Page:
Since the beginning of time people have used religion to help guide them through life. There are many different religions out there with different religious paths that all eventually lead up to the same end result, which is a higher power that we look up to (in most cases). Some religions are more common than others and are very well established around the world such as Christianity, Islam and Judaism. In 1017 the Druze faith branched off the Islamic faith and was established. (Wikipedia, 2014) The Druze faith is a relatively small Middle Eastern religious sect characterized by its close-knit identity and distinctive faith. They are a monotheistic religious and social community, found primarily in Syria, Lebanon, Israel and Jordan and account for approximately 2,000,000 of the world’s population. (Wikipedia, 2014) The Druze beliefs incorporate elements from Abrahamic religions as well as Gnosticism, Neoplatonism, Pythagoreanism and other philosophies creating a distinct theology known to highlight the role of the mind and truthfulness. (Britannica, 2014)

Conversion into this religion is not permitted, so due to the smaller extent of the people in this faith it is important that they have a strong support system for one another in order to maintain strength and posterity. One of the many things the Druze do for their community is support and fundraise for an orphanage with has now become a non – profit Druze organization with a social philanthropic institution for public services called Beit Al – Yateem.
This facility was established by Arif Al – Nakadi who had a great deal of passion for assisting those in need. With little support from the Lebanese social welfare service at first, Mr. Nakadi received the majority of the funds as a loan from the bank, and collateral of his personal properties. (Druze, 2014)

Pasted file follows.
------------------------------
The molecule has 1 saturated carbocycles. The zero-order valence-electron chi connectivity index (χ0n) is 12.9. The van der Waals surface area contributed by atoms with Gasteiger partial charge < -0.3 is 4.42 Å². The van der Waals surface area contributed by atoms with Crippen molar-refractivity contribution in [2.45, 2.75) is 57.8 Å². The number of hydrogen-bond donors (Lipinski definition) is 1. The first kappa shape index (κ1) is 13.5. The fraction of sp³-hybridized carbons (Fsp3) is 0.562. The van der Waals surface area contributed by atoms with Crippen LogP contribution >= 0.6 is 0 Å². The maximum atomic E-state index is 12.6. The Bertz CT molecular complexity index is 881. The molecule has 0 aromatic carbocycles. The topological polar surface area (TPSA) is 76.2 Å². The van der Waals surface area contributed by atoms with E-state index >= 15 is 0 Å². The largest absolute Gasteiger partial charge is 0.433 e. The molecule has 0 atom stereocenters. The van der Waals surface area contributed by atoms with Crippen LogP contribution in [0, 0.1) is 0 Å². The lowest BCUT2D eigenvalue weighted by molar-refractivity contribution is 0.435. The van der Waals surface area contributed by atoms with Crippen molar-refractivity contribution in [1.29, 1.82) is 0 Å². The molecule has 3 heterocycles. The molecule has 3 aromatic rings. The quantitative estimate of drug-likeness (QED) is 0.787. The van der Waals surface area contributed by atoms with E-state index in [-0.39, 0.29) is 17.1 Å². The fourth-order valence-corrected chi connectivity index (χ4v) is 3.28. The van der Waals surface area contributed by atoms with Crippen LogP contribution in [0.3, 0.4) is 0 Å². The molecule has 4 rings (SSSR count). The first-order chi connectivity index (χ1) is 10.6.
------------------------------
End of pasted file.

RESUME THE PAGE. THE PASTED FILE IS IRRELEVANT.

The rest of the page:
This project was financially very unsteady for Mr. Nakadi, but over the past thirty years the Druze Orphanage with the assistance of private and corporate donors the Orphanage now owns the main building along with the new administration and schooling buildings. The orphanage provides boys and girls who have no family or come from broken homes with housing, nourishment, clothing and schooling. The Orphanage now owns seven buildings in which 900 children are cared for. (Druze, 2014)

The Druze community is very supportive of their own people and has provided much assistance in maintaining the foundation for the Orphanage. I am of Druze faith and we host many events at our community center along with many Druze people in different cities or communities. This Orphanage has always been a focus of ours along with many other Druze foundations. During our events much of our proceeds are donated to the Orphanage, along with clothing drives which take place in hopes to provide these children with bright futures and the tools for great opportunities. (Druze, 2014) This summer I had the opportunity to visit this Orphanage with my family and it was such a blessing to see how strong of a community and belief system we have in order to work together and give these children the opportunities and care they have, otherwise who knows where they could have ended up based on their circumstances.